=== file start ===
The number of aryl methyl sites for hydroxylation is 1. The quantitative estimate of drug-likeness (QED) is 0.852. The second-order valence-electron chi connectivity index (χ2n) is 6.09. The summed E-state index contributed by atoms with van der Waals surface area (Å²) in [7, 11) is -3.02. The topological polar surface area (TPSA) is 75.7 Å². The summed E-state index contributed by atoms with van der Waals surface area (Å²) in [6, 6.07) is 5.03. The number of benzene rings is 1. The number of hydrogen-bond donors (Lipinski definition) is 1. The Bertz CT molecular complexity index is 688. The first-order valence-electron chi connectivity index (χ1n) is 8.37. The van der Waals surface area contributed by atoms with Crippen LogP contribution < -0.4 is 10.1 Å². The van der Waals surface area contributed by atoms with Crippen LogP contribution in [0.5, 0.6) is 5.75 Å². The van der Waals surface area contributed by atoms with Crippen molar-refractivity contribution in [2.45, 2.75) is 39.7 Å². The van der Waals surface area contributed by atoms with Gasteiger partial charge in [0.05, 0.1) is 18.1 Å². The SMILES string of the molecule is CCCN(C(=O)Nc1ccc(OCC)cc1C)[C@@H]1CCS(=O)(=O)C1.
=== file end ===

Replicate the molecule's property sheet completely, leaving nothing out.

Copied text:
The number of aryl methyl sites for hydroxylation is 1. The quantitative estimate of drug-likeness (QED) is 0.852. The second-order valence-electron chi connectivity index (χ2n) is 6.09. The summed E-state index contributed by atoms with van der Waals surface area (Å²) in [7, 11) is -3.02. The topological polar surface area (TPSA) is 75.7 Å². The summed E-state index contributed by atoms with van der Waals surface area (Å²) in [6, 6.07) is 5.03. The number of benzene rings is 1. The number of hydrogen-bond donors (Lipinski definition) is 1. The Bertz CT molecular complexity index is 688. The first-order valence-electron chi connectivity index (χ1n) is 8.37. The van der Waals surface area contributed by atoms with Crippen LogP contribution < -0.4 is 10.1 Å². The van der Waals surface area contributed by atoms with Crippen LogP contribution in [0.5, 0.6) is 5.75 Å². The van der Waals surface area contributed by atoms with Crippen molar-refractivity contribution in [2.45, 2.75) is 39.7 Å². The van der Waals surface area contributed by atoms with Gasteiger partial charge in [0.05, 0.1) is 18.1 Å². The SMILES string of the molecule is CCCN(C(=O)Nc1ccc(OCC)cc1C)[C@@H]1CCS(=O)(=O)C1.